Ochre seastar
Ochre seastars might expand their range due to changing conditions. Photo by Kibuyu, used under Creative Commons.

Warming ocean waters also account for most of the eight-inch rise in sea level measured at the San Francisco tidal gauge over the last 100 years because of thermal expansion. Not only has this sea-level rise accelerated shoreline erosion, but it has also changed intertidal communities as tidepool fish, crabs, and other shellfish relocate along rocky shores. Some species apparently find this reshuffling to their advantage; the ochre seastar, for example, is expanding its range at the expense of the slow-moving California mussel. Higher sea levels are also reducing accessibility to traditional haul out and nursery areas for pinnepeds (seals and sea lions). While the agile California sea lion can scramble to higher ground, harbor seals may suffer adverse effects because they have such restricted mobility out of the water.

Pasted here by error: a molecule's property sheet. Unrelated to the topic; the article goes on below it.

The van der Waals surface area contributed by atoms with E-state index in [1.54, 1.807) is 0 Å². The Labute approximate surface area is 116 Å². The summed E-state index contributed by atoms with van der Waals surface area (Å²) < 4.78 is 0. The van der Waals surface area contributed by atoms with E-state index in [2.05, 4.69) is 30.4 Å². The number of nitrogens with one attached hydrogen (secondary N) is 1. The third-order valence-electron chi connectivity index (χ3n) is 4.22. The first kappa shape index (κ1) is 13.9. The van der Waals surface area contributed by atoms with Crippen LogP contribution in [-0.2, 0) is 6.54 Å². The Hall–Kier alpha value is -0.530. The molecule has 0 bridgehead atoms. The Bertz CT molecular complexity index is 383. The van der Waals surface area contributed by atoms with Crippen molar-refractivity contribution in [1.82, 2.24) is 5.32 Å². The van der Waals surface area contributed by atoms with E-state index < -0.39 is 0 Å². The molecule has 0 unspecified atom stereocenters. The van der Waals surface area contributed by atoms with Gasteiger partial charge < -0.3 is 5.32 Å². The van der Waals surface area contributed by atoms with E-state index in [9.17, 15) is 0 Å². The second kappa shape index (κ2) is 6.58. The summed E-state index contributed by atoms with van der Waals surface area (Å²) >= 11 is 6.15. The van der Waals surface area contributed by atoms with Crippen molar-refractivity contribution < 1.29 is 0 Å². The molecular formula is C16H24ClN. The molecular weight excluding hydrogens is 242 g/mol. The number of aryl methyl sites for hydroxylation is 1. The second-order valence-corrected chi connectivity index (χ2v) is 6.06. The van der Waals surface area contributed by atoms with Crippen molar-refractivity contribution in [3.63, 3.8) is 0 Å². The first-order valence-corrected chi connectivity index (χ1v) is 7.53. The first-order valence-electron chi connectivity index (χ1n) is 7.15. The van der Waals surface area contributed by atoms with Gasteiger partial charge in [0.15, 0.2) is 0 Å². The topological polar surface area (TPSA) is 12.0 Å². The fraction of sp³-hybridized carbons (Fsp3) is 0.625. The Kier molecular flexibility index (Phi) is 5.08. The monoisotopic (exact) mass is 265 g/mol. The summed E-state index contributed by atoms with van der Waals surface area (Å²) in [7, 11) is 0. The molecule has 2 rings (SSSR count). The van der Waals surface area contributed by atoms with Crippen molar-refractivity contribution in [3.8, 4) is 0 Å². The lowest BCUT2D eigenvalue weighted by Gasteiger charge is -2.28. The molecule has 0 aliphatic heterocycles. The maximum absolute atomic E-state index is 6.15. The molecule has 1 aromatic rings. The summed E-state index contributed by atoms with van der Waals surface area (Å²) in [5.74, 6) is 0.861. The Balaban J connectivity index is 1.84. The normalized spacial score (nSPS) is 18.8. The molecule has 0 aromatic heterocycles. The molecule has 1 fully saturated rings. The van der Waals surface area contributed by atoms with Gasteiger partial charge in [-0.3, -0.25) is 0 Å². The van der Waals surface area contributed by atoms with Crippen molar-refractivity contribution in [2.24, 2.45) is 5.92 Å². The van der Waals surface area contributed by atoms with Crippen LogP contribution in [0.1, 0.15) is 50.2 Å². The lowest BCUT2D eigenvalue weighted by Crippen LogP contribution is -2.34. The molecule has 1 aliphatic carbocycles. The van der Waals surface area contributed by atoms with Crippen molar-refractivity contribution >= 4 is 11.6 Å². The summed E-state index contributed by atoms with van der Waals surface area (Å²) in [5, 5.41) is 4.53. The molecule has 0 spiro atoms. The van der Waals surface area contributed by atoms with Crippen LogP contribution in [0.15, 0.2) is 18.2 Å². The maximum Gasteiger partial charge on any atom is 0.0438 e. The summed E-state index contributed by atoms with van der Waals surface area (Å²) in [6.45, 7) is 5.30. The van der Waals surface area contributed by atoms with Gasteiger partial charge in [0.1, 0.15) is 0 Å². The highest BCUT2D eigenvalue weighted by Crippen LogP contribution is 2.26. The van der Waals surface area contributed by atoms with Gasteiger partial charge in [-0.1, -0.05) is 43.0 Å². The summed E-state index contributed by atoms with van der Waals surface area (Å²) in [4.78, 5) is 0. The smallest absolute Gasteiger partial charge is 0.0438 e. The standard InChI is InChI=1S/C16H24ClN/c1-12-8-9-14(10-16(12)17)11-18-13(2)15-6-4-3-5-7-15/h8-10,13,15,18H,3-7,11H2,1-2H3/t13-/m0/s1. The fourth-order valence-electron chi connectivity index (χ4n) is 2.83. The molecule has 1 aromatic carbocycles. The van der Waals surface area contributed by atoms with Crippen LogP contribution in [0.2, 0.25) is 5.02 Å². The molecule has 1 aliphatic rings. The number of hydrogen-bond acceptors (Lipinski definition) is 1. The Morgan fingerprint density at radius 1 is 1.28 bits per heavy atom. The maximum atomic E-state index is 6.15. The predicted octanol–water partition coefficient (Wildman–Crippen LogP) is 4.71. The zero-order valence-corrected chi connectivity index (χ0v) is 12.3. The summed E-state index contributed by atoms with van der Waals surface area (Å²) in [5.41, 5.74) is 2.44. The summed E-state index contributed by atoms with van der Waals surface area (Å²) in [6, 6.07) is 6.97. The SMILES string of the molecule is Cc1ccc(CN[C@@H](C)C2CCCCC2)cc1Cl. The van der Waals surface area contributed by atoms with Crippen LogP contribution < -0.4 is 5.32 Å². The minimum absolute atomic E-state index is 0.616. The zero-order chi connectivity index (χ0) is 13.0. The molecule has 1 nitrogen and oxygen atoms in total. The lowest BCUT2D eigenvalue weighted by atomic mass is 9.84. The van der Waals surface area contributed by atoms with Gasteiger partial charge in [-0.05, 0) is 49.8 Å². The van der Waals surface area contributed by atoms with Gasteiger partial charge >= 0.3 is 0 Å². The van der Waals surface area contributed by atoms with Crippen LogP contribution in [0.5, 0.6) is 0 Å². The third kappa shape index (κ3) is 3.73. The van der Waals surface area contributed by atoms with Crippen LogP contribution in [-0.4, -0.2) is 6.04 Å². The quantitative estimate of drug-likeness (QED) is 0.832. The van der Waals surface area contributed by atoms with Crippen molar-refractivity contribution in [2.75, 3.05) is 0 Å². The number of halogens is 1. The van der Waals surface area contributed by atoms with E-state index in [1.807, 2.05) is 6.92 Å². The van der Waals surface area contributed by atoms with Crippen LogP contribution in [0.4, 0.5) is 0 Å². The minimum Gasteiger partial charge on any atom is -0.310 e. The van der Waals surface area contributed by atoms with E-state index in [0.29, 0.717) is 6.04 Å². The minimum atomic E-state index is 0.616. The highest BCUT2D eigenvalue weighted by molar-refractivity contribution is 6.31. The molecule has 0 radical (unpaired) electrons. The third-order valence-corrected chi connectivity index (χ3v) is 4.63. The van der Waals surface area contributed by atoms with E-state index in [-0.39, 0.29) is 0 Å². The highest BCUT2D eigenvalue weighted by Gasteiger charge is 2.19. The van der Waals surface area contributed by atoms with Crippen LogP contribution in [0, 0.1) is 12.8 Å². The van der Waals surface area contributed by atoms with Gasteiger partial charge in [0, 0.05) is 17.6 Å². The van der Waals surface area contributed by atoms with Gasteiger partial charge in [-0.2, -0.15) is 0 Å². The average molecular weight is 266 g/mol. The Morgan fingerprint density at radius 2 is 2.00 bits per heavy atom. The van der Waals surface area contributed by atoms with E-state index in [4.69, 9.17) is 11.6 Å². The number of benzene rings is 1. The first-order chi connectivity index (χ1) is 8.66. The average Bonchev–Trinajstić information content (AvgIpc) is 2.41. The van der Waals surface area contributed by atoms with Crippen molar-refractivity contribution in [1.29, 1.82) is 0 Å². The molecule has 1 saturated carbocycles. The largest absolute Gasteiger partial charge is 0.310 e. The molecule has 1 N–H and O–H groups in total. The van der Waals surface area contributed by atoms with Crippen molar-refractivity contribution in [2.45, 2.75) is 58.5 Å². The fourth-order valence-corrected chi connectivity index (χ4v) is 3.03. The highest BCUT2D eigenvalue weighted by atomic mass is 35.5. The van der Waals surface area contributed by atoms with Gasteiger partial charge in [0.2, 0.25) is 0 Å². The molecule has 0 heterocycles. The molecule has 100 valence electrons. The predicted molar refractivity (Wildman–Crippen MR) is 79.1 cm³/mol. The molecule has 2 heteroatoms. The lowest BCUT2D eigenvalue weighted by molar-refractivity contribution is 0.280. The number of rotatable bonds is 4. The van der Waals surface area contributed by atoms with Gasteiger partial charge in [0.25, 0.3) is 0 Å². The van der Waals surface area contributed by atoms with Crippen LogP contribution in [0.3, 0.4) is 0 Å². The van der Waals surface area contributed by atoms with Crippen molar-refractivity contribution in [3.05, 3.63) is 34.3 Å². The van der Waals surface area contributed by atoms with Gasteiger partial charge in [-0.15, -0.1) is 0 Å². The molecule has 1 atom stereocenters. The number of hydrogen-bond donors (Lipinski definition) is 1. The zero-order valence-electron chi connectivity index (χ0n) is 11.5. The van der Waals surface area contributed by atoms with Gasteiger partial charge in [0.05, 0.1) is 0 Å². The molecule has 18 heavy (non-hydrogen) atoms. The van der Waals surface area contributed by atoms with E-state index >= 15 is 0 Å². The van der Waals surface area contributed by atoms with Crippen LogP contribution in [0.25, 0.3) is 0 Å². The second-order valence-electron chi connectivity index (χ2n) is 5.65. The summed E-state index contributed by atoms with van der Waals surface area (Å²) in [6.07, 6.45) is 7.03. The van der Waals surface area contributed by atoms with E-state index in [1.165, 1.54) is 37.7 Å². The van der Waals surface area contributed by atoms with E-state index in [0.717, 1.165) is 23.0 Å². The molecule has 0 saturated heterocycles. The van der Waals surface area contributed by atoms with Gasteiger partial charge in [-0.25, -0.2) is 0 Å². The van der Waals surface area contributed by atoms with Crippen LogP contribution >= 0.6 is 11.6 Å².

Finally, ocean waters continue to become more acidic as they absorb more and more carbon dioxide. This issue, which has been called “the other CO2 problem” because of its severe threat to marine life, may seriously alter marine ecosystems by preventing organisms from forming calcium carbonate structures, like shells and exoskeletons (obviously critical for hundreds of species, from coral to crabs). Because deep waters are more acidic than those on the surface, the report warns, the California coastal region may suffer double jeopardy: More intense upwelling could bring deep, highly acidic water forming a surface layer that’s uninhabitable for many key invertebrate plankton populations that form the basis of the California Current food web, fueling everything from tidepool anemones to blue whales.

About the Author

Lester Rowntree is an emeritus professor of environmental studies at San Jose State University and a visiting scholar at UC Berkeley. He is writing a book for UC Press on the natural history and landscape changes of the Central Coast.